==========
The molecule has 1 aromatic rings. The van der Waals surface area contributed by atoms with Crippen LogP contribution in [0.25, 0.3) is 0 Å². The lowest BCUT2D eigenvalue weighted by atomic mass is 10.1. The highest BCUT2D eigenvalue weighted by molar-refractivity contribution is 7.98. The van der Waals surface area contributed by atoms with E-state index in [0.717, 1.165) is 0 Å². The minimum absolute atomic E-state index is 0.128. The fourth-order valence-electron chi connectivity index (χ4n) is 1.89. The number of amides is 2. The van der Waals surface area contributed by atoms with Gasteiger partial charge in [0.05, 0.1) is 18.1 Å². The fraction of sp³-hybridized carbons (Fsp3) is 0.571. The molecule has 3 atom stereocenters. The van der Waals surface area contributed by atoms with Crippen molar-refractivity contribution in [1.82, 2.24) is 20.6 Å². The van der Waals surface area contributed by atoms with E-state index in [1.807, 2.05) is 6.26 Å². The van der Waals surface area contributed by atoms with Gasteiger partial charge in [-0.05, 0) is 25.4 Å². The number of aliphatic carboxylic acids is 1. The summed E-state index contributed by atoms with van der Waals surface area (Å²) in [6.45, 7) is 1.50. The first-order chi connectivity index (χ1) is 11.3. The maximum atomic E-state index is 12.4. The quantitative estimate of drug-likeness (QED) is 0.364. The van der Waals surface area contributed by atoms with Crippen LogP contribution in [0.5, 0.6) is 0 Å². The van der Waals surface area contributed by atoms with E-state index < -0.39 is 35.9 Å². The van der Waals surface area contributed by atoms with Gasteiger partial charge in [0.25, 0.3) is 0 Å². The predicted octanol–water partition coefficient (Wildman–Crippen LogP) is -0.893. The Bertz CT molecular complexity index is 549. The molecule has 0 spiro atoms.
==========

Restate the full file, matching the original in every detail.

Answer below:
The molecule has 1 aromatic rings. The van der Waals surface area contributed by atoms with Crippen LogP contribution in [0.25, 0.3) is 0 Å². The lowest BCUT2D eigenvalue weighted by atomic mass is 10.1. The highest BCUT2D eigenvalue weighted by molar-refractivity contribution is 7.98. The van der Waals surface area contributed by atoms with E-state index in [0.717, 1.165) is 0 Å². The minimum absolute atomic E-state index is 0.128. The fourth-order valence-electron chi connectivity index (χ4n) is 1.89. The number of amides is 2. The van der Waals surface area contributed by atoms with Gasteiger partial charge in [0.05, 0.1) is 18.1 Å². The fraction of sp³-hybridized carbons (Fsp3) is 0.571. The molecule has 3 atom stereocenters. The van der Waals surface area contributed by atoms with Crippen molar-refractivity contribution in [1.82, 2.24) is 20.6 Å². The van der Waals surface area contributed by atoms with E-state index in [1.807, 2.05) is 6.26 Å². The van der Waals surface area contributed by atoms with Gasteiger partial charge in [-0.05, 0) is 25.4 Å². The number of aliphatic carboxylic acids is 1. The summed E-state index contributed by atoms with van der Waals surface area (Å²) in [6.45, 7) is 1.50. The first-order chi connectivity index (χ1) is 11.3. The maximum atomic E-state index is 12.4. The quantitative estimate of drug-likeness (QED) is 0.364. The van der Waals surface area contributed by atoms with Crippen LogP contribution in [0.5, 0.6) is 0 Å². The van der Waals surface area contributed by atoms with E-state index < -0.39 is 35.9 Å². The van der Waals surface area contributed by atoms with Gasteiger partial charge in [0.25, 0.3) is 0 Å². The predicted octanol–water partition coefficient (Wildman–Crippen LogP) is -0.893. The Bertz CT molecular complexity index is 549. The molecule has 0 spiro atoms.